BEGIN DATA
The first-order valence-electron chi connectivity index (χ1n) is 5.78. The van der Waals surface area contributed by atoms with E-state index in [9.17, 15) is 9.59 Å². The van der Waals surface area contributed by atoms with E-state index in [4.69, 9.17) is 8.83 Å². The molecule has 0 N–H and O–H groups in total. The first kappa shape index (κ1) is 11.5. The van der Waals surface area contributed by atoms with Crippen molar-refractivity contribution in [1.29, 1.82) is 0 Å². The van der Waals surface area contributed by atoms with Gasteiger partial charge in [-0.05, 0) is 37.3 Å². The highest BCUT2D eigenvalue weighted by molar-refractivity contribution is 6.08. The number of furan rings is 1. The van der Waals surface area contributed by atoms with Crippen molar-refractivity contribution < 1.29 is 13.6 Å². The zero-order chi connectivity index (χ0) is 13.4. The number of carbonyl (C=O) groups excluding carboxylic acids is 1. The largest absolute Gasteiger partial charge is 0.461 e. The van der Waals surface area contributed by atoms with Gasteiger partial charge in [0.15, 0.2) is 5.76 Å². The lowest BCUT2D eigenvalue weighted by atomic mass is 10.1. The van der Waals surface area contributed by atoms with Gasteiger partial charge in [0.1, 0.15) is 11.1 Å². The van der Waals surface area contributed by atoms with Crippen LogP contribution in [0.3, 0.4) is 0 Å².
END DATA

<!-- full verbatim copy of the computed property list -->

The first-order valence-electron chi connectivity index (χ1n) is 5.78. The van der Waals surface area contributed by atoms with E-state index in [9.17, 15) is 9.59 Å². The van der Waals surface area contributed by atoms with E-state index in [4.69, 9.17) is 8.83 Å². The molecule has 0 N–H and O–H groups in total. The first kappa shape index (κ1) is 11.5. The van der Waals surface area contributed by atoms with Crippen molar-refractivity contribution in [1.29, 1.82) is 0 Å². The van der Waals surface area contributed by atoms with Gasteiger partial charge in [-0.05, 0) is 37.3 Å². The highest BCUT2D eigenvalue weighted by molar-refractivity contribution is 6.08. The number of furan rings is 1. The van der Waals surface area contributed by atoms with Crippen molar-refractivity contribution < 1.29 is 13.6 Å². The zero-order chi connectivity index (χ0) is 13.4. The number of carbonyl (C=O) groups excluding carboxylic acids is 1. The largest absolute Gasteiger partial charge is 0.461 e. The van der Waals surface area contributed by atoms with Gasteiger partial charge in [0.15, 0.2) is 5.76 Å². The lowest BCUT2D eigenvalue weighted by atomic mass is 10.1. The van der Waals surface area contributed by atoms with Gasteiger partial charge in [0.1, 0.15) is 11.1 Å². The van der Waals surface area contributed by atoms with Crippen LogP contribution in [0.3, 0.4) is 0 Å².